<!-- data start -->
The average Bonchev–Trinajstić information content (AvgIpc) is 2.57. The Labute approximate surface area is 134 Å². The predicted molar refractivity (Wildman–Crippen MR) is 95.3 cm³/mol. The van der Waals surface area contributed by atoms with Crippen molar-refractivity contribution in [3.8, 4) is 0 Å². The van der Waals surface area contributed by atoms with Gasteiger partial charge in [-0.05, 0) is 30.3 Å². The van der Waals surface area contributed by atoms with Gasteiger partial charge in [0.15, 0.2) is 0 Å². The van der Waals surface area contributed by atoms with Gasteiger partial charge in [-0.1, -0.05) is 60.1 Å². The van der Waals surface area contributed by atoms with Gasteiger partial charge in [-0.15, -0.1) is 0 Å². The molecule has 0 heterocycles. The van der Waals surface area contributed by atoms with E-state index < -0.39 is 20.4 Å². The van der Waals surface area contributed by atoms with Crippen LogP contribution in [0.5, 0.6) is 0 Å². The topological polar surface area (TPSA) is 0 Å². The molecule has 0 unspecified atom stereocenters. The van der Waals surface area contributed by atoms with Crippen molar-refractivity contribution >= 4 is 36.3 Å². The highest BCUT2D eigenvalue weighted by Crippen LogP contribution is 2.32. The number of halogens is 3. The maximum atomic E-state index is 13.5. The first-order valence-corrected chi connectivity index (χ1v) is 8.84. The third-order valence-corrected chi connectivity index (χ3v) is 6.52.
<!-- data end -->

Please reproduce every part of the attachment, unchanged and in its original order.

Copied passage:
The average Bonchev–Trinajstić information content (AvgIpc) is 2.57. The Labute approximate surface area is 134 Å². The predicted molar refractivity (Wildman–Crippen MR) is 95.3 cm³/mol. The van der Waals surface area contributed by atoms with Crippen molar-refractivity contribution in [3.8, 4) is 0 Å². The van der Waals surface area contributed by atoms with Gasteiger partial charge in [-0.05, 0) is 30.3 Å². The van der Waals surface area contributed by atoms with Gasteiger partial charge in [0.15, 0.2) is 0 Å². The van der Waals surface area contributed by atoms with Gasteiger partial charge in [-0.1, -0.05) is 60.1 Å². The van der Waals surface area contributed by atoms with Gasteiger partial charge in [-0.15, -0.1) is 0 Å². The molecule has 0 heterocycles. The van der Waals surface area contributed by atoms with E-state index < -0.39 is 20.4 Å². The van der Waals surface area contributed by atoms with Crippen LogP contribution in [0.5, 0.6) is 0 Å². The topological polar surface area (TPSA) is 0 Å². The molecule has 0 unspecified atom stereocenters. The van der Waals surface area contributed by atoms with Crippen molar-refractivity contribution >= 4 is 36.3 Å². The highest BCUT2D eigenvalue weighted by Crippen LogP contribution is 2.32. The number of halogens is 3. The maximum atomic E-state index is 13.5. The first-order valence-corrected chi connectivity index (χ1v) is 8.84. The third-order valence-corrected chi connectivity index (χ3v) is 6.52.